In the name of Allah the Most Gracious the Most Merciful
Conditions for Enjoining Good and Forbidding Evil
By Shaykh Muhammad ibn Saalih al-‘Uthaymeen may Allah have mercy on him
The shaykh mentioned this point of benefit in his explanation of Imaam Nawawi’s 40 hadith. This particular benefit can be found in his explanation of the 25th hadith narrated by Abu Dharr. Ibn al-‘Uthyameen says:
There are two conditions for enjoining good:
Condition 1: He must have knowledge that what he is enjoining is good. If he is unaware that is it good then it is not permissible for him to speak. That is because if he is enjoining something while being unaware/ignorant then he is speaking about Allah without knowledge.
Condition 2: He must know that the one who he is speaking to has left off this good. If he doesn’t know whether or not this person left it off then he must find out. The proof for this is that one time a man entered the (masjid) on the day of Jumu’ah and sat while the Prophet (peace be upon him) was giving the khutba. The Prophet asked, “Did you pray?” and the man responded no, and then the Prophet said, “Stand up and pray two units of salah and make them short.” (Bukhari and Muslim)
So he didn’t order him with the two units of salah until he asked first if he did it or not. Therefore, it is a must to learn whether or not that person has left off the good.
There are three conditions for forbidding evil:
Condition 1: He must learn that this act is evil with a legislative evidence. Not by his taste, custom, jealousy, or emotion and not just because he sees it to be an evil that it is evil. Perhaps he may forbid someone from something that is (in reality) good.
Condition 2: He must know that the person has actually fallen into that act of evil. If he does not know whether he fell into evil or not then it is not permissible to prohibit him from it.
An example of this is if you see a man eating and drinking in the days of Ramadan in Masjid Harem. It is not upon you to forbid this man from this action until you ask him if he is a traveler or not. Because it is possible that he may be a traveler and (in this instance) it is permissible for him to eat and drink during Ramadan.
Therefore it is a must to learn whether the one who is being spoken to has indeed fall into evil or not.
Condition 3: Forbidding evil cannot lead to something which is worse. If forbidding evil leads to something that is worse then it becomes prohibited to do this deed.
And effects of forbidding evil is four types:
1. The evil disappears- this is obligatory to do because the evil disappears.
2. The evil becomes less- this is also obligatory to do because the evil lessens.
3. The evil changes to something which is similar to it- this depends perhaps it may lead to something that is less or it may become worse.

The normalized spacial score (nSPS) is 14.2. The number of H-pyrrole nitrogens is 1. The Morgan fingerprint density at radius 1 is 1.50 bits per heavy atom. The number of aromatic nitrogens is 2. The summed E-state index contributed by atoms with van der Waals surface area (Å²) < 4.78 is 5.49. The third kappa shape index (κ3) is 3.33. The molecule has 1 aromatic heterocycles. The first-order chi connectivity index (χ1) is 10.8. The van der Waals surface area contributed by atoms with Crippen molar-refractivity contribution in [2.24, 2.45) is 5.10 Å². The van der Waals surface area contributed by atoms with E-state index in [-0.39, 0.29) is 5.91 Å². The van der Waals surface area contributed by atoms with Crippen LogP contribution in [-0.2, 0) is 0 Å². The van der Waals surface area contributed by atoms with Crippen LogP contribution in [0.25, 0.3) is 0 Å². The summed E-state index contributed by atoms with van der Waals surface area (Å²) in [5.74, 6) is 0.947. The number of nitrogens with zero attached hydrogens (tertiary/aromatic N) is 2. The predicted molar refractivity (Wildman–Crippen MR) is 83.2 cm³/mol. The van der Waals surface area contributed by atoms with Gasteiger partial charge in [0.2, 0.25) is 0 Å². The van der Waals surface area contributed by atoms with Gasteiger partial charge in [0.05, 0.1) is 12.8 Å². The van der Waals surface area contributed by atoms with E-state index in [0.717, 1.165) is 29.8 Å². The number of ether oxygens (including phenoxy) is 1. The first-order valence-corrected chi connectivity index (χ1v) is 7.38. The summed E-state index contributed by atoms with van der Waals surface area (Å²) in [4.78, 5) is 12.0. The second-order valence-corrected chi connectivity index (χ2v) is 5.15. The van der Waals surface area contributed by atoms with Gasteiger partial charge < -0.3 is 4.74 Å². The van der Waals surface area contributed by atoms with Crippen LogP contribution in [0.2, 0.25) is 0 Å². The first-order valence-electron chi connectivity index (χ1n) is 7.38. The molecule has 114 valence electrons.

4. The evil leads to something greater– in this case it is prohibited to forbid evil because it leads to something that is worse.
Now if someone were to say where are the evidences for these types? We would respond:
As for the first two, then if there is a possibility for the evil to be removed it becomes obligatory to do so. Allah stated:
تَعَاوَنُواْ عَلَى ٱلۡبِرِّ وَٱلتَّقۡوَىٰۖ وَلَا تَعَاوَنُواْ عَلَى ٱلۡإِثۡمِ وَٱلۡعُدۡوَٲنِۚ
“…Help you one another in Al-Birr and At-Taqwa (virtue, righteousness and piety); but do not help one another in sin and transgression…” (5:2)
وَلۡتَكُن مِّنكُمۡ أُمَّةٌ۬ يَدۡعُونَ إِلَى ٱلۡخَيۡرِ وَيَأۡمُرُونَ بِٱلۡمَعۡرُوفِ وَيَنۡهَوۡنَ عَنِ ٱلۡمُنكَرِۚ
“Let there arise out of you a group of people inviting to all that is good (Islâm), enjoining Al-Ma’rûf (i.e. Islâmic Monotheism and all that Islâm orders one to do) and forbidding Al-Munkar (polytheism and disbelief and all that Islâm has forbidden)…” (3:104)
As for the fourth, then if it would lead to more harm then it is prohibited to forbid this evil. The evidence for this is the statement of Allah:
وَلَا تَسُبُّواْ ٱلَّذِينَ يَدۡعُونَ مِن دُونِ ٱللَّهِ فَيَسُبُّواْ ٱللَّهَ عَدۡوَۢا بِغَيۡرِ عِلۡمٍ۬ۗ
“And insult not those whom they (disbelievers) worship besides Allâh, lest they insult Allâh wrongfully without knowledge…” (6:108)
So it is prohibited to curse the gods of the polytheists, because cursing their gods would lead to them attributing something deficient to Allah which He is free from.
It is mentioned that Shaykhul Islaam ibn Taymeeyah 728 AH (may Allah have mercy on him) one time he was with his companion and they witness people drinking alcohol and committing mischief in a certain place and Ibn Taymeeyah did not forbid them from doing so. His companion then said to him, “Why didn’t you prohibit them (from their actions?)” and he replied, “If I had prohibited them from their actions they would have went to the people’s homes trespassing and robbing their property. And this is more severe than what they are doing right now.” So look at his understanding in the religion of Allah.
Translated by: Michael AbdusSalaam Deonarain
الفقير الى الله